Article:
Government can't plot Brexit and stick to all its 2015 manifesto commitments, says David Blackman

It was end of term at Westminster last week. Much of Parliament’s time over the past three months has understandably been taken up with the legislation that ­enables the UK to leave the EU.

According to a recent report by the Institute for Government, Whitehall departments have been told to prepare for Brexit while still pressing ahead with 2015 election manifesto commitments.

On top of that, ministries are continuing to hack back on headcount to save money.

Something has to give is the message from the Institute, essentially a think-tank for civil servants. It urges the government to sort out its priorities by giving departments a clear steer. The report also calls for the reining in of budget cuts for those departments that will be under particular pressure from Brexit.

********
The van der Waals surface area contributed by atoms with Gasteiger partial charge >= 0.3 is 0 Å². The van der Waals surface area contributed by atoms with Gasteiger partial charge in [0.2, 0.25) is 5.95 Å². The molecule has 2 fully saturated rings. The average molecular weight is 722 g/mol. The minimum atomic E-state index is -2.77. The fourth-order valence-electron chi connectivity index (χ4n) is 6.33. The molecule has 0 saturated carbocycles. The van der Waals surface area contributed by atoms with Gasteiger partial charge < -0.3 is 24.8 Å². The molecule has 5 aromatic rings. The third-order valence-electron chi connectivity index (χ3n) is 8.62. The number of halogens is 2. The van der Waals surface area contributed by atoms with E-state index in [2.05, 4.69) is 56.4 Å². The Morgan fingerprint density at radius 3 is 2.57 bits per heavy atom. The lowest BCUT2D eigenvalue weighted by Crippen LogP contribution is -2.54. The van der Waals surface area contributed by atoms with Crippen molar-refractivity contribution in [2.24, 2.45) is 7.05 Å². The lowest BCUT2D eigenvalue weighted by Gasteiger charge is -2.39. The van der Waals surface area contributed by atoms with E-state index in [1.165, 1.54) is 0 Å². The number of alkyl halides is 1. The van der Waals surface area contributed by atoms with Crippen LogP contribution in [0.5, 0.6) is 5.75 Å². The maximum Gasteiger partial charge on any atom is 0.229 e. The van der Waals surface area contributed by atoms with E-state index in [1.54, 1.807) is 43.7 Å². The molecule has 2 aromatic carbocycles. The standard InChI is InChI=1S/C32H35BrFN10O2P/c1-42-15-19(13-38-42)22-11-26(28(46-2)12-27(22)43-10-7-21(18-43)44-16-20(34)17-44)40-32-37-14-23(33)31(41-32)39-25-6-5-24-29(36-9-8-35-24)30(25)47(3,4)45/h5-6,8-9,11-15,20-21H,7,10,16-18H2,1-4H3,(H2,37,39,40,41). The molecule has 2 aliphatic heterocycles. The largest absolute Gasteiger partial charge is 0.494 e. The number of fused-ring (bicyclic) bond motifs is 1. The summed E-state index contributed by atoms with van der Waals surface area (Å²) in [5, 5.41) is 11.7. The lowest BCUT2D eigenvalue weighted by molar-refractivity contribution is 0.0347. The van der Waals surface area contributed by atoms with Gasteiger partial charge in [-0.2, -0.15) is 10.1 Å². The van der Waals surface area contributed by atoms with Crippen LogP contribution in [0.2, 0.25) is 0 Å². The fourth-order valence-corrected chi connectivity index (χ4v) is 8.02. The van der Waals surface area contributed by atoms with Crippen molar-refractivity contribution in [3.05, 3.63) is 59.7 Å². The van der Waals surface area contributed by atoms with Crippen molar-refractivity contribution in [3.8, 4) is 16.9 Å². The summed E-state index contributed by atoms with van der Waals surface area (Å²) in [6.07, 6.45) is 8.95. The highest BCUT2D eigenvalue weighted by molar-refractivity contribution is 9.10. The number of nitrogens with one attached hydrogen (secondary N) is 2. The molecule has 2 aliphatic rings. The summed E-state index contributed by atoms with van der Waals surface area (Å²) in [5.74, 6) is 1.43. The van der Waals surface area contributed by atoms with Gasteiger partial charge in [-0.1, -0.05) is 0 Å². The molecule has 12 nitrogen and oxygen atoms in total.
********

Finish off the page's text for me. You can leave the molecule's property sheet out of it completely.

Prioritisation is already happening de facto in many areas of energy policy. Further evidence of this emerged last week. The lead civil servant at BEIS refused to be pinned down by the House of Commons Public Accounts Committee on whether the emissions reduction plan (ERP) would be published by the summer.

Alex Chisholm, permanent secretary at the department, stated he wouldn’t like to “hazard a guess” about when it would appear. His statement was in line with ministers’ repeated commitments to publish the ERP “as soon as possible” this year.

And given the wider shake-up of the UK’s emissions reduction regime, which will be triggered by Brexit, it is hard for the government to plot a way forward. But investors need a bit more certainty from Whitehall.